(CTN News) – The NHS is to start testing simple blood tests for dementia that could revolutionize detection within five years.
In the UK, you need mental ability tests, brain scans or painful lumbar punctures to get a formal diagnosis.
Getting an appointment and the results can take up to four years, charities say. A third of people with dementia in England don’t get a formal diagnosis.
Alzheimer’s Research UK and the Alzheimer’s Society are backing a £5m project that will trial simple blood tests in the NHS to speed up diagnosis and reach more people. The goal is to be able to detect the disease with just a drop of blood.
The equivalent of £693 gets you a blood test to see if you have dementia 10 years before symptoms appear in the US or Hong Kong.
Those behind the UK initiative say more work needs to be done to make sure tests measure the right biomarkers and don’t misdiagnose people.
900,000 people in the UK have dementia. The number is predicted to rise to 1.4 million by 2040.
With funding from the People’s Postcode Lottery, the team is working with the National Institute for Health and Care Research to make dementia blood tests on the NHS reliable.
Researchers are looking for specific proteins that happen before dementia symptoms appear, among other tests.
There’s a blood test for dementia being developed by Eli Lilly and Roche.
Since donanemab and lecanemab slowed cognitive decline, blood tests are becoming more important for diagnosing Alzheimer’s.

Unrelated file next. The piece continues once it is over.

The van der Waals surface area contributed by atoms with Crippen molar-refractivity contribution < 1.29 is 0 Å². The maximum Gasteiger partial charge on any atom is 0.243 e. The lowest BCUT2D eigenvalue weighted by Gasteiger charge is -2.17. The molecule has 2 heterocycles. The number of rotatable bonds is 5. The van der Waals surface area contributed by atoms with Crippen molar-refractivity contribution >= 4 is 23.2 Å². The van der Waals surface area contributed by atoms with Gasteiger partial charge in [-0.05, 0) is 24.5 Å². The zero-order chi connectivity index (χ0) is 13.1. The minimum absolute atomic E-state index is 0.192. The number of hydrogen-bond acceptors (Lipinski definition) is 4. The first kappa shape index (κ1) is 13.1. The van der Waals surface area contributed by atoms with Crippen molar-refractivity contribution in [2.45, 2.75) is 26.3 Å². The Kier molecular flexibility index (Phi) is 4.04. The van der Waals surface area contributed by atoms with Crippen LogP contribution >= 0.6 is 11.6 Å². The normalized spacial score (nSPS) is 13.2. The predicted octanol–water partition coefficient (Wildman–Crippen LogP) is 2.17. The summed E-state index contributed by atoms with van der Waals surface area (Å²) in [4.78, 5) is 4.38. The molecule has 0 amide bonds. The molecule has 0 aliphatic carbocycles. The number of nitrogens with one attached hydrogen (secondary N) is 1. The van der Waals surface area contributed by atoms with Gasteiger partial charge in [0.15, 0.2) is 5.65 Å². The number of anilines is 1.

According to Fiona Carragher, the Alzheimer’s Society’s director of research and influencing, some people wait up to four years for a diagnosis, and hundreds of thousands go undiagnosed.
It’s estimated that nearly four in ten people in the UK with dementia don’t have a diagnosis. “We also know that people who do have a diagnosis usually have to wait months, sometimes years, for it. Families are stuck in limbo, trying to manage symptoms and plan for the future without the vital support and care a diagnosis can provide.
New Alzheimer’s drugs are just around the corner, but without a diagnosis, people won’t be able to get them.
The NHS needs to develop a blood test within five years so as many people as possible can access the groundbreaking treatments.
“This could revolutionize dementia diagnosis and accelerate the introduction of blood tests in UK healthcare systems – a truly game-changing victory in the fight against dementia,” Carragher said.
Alzheimer’s Research UK’s executive director of research and partnerships, Susan Kohlhaas, says: “We expect more people to seek diagnosis, and they’re coming forward at younger ages and with fewer obvious symptoms.” To compare with the gold standard, our tests need to be better, more scalable, and more accurate.
A lot of investment is needed to make sure the NHS has the right tools to identify dementia much earlier than it can now. The answer is low-cost tests that are non-invasive and easier to administer than gold-standard methods. These tests need to be moved out of the lab and tested in real-world settings like the NHS.”